More than 700 students, dozens of community leaders, activists and academics gathered in the Fogelman Arena at Tulane University this evening to hear former President Bill Clinton give the day's closing remarks, and to hear about the latest commitments made by the participants of CGI U.
Clinton said that in the past three years, the Clinton Global Initiative has made 1,000 commitments that have affected 100 countries. Over time, he said, "we were struck by how much energy we had coming in every year from young people." So CGI U was born.
On this first full day of CGI U, we have already met so many young people with ideas large and small, all aimed at helping to solve some of the world's biggest problems. Here are just a few of the ideas that have inspired us so far:
At a press conference earlier today, Clinton honored Julie Carney, a senior at Yale, for her commitment. She is a co-founder of Artemis, a project that will preserve history by digitizing and archiving the findings of truth commissioners so that, in the future, we will be able to dig up facts on human-rights atrocities so that they can be dealt with accordingly.
On a more local level, we also met DJ, a Tulane student who was handicapped after an accident in 2002. DJ survived, but with severe brain damage. His commitment is to further expand campus recycling efforts here at Tulane. He told us that although he is now handicapped, his gratitude for survival and new appreciation for life have made him want to give back, and he has become one of the most active leaders of student recycling efforts here at Tulane.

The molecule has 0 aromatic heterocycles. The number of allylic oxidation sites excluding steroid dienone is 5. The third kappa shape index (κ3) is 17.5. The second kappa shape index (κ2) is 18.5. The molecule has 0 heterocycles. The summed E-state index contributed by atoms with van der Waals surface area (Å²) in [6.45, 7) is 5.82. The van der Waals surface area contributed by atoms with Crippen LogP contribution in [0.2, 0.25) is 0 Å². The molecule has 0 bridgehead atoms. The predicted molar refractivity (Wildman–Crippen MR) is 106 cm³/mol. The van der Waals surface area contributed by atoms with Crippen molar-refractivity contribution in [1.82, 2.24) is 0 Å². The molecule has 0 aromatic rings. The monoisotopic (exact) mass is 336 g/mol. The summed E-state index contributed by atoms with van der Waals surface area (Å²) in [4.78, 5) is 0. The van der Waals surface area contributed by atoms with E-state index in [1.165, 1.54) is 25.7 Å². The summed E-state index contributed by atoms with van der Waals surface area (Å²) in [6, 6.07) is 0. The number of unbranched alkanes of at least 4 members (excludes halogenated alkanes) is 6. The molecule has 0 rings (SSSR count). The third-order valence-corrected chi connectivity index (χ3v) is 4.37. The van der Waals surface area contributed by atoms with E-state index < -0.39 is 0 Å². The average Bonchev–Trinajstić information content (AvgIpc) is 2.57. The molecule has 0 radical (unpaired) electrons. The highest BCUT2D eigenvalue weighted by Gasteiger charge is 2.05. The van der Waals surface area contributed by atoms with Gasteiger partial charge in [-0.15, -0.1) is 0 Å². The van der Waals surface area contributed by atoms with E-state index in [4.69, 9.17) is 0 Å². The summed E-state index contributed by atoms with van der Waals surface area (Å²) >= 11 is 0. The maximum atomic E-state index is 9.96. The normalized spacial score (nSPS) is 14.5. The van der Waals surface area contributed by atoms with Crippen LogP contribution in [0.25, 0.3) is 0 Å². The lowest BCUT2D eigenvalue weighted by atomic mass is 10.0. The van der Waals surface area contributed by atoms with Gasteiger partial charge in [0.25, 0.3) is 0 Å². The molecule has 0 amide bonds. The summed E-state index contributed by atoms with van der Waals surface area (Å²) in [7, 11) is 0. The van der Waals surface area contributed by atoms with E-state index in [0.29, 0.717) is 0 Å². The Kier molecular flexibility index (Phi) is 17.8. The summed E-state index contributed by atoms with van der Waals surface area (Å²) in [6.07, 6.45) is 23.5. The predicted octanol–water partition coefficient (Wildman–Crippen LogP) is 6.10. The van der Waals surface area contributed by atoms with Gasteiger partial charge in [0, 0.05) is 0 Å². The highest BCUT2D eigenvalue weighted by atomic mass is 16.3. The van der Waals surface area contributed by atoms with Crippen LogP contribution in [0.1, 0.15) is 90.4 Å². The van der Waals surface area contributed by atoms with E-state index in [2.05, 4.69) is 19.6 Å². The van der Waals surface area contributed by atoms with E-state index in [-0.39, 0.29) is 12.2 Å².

We also met a group of NYU students who launched a campus-wide effort to collect $1 from each NYU student (there are 40,000 students) to raise money for Keep a Child Alive, in an effort to provide anti-retroviral drugs for children in impoverished countries. Because of these lifesaving efforts, the students were wearing T-shirts that said "Drug dealer" — quite the conversation starter ...
Another group of students from Rice University are working to build specialized backpacks for medical workers in sub-Saharan Africa. The backpacks will have medicine and first aid materials that are customized for the specific diseases in each country. The first three countries this will be enacted in are Tanzania, Botswana and Malawi.
People say that our generation is apathetic — today has proved that we are anything but. These are regular college kids doing extraordinary things. It is truly inspiring.
More stories, commitments and students' efforts to come at the end of the week ...